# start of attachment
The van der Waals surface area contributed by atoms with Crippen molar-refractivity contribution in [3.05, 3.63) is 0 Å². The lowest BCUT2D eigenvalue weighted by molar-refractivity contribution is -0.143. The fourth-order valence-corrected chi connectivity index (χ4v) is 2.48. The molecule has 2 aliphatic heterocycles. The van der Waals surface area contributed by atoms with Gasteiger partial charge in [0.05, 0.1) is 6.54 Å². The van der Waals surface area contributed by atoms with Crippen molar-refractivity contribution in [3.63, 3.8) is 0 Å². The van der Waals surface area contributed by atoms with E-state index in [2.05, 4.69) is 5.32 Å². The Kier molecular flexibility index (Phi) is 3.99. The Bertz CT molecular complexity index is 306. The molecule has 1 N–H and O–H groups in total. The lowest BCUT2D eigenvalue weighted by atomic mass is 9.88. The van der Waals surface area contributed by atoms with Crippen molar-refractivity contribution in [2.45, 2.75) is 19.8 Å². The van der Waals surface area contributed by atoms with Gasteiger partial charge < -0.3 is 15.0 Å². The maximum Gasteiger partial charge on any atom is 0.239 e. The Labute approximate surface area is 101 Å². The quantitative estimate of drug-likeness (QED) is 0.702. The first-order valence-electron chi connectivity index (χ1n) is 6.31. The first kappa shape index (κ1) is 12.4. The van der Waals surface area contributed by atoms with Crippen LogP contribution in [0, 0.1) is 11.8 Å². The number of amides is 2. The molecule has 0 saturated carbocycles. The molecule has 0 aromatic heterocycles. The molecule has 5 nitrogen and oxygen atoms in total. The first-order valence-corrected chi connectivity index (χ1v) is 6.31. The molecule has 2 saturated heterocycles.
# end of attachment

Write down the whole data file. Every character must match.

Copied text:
The van der Waals surface area contributed by atoms with Crippen molar-refractivity contribution in [3.05, 3.63) is 0 Å². The lowest BCUT2D eigenvalue weighted by molar-refractivity contribution is -0.143. The fourth-order valence-corrected chi connectivity index (χ4v) is 2.48. The molecule has 2 aliphatic heterocycles. The van der Waals surface area contributed by atoms with Gasteiger partial charge in [0.05, 0.1) is 6.54 Å². The van der Waals surface area contributed by atoms with Crippen molar-refractivity contribution in [3.63, 3.8) is 0 Å². The van der Waals surface area contributed by atoms with E-state index in [2.05, 4.69) is 5.32 Å². The Kier molecular flexibility index (Phi) is 3.99. The Bertz CT molecular complexity index is 306. The molecule has 1 N–H and O–H groups in total. The lowest BCUT2D eigenvalue weighted by atomic mass is 9.88. The van der Waals surface area contributed by atoms with Crippen molar-refractivity contribution in [2.45, 2.75) is 19.8 Å². The van der Waals surface area contributed by atoms with Gasteiger partial charge < -0.3 is 15.0 Å². The maximum Gasteiger partial charge on any atom is 0.239 e. The Labute approximate surface area is 101 Å². The quantitative estimate of drug-likeness (QED) is 0.702. The first-order valence-electron chi connectivity index (χ1n) is 6.31. The first kappa shape index (κ1) is 12.4. The van der Waals surface area contributed by atoms with Crippen LogP contribution in [0, 0.1) is 11.8 Å². The number of amides is 2. The molecule has 0 saturated carbocycles. The molecule has 0 aromatic heterocycles. The molecule has 5 nitrogen and oxygen atoms in total. The first-order valence-corrected chi connectivity index (χ1v) is 6.31. The molecule has 2 saturated heterocycles.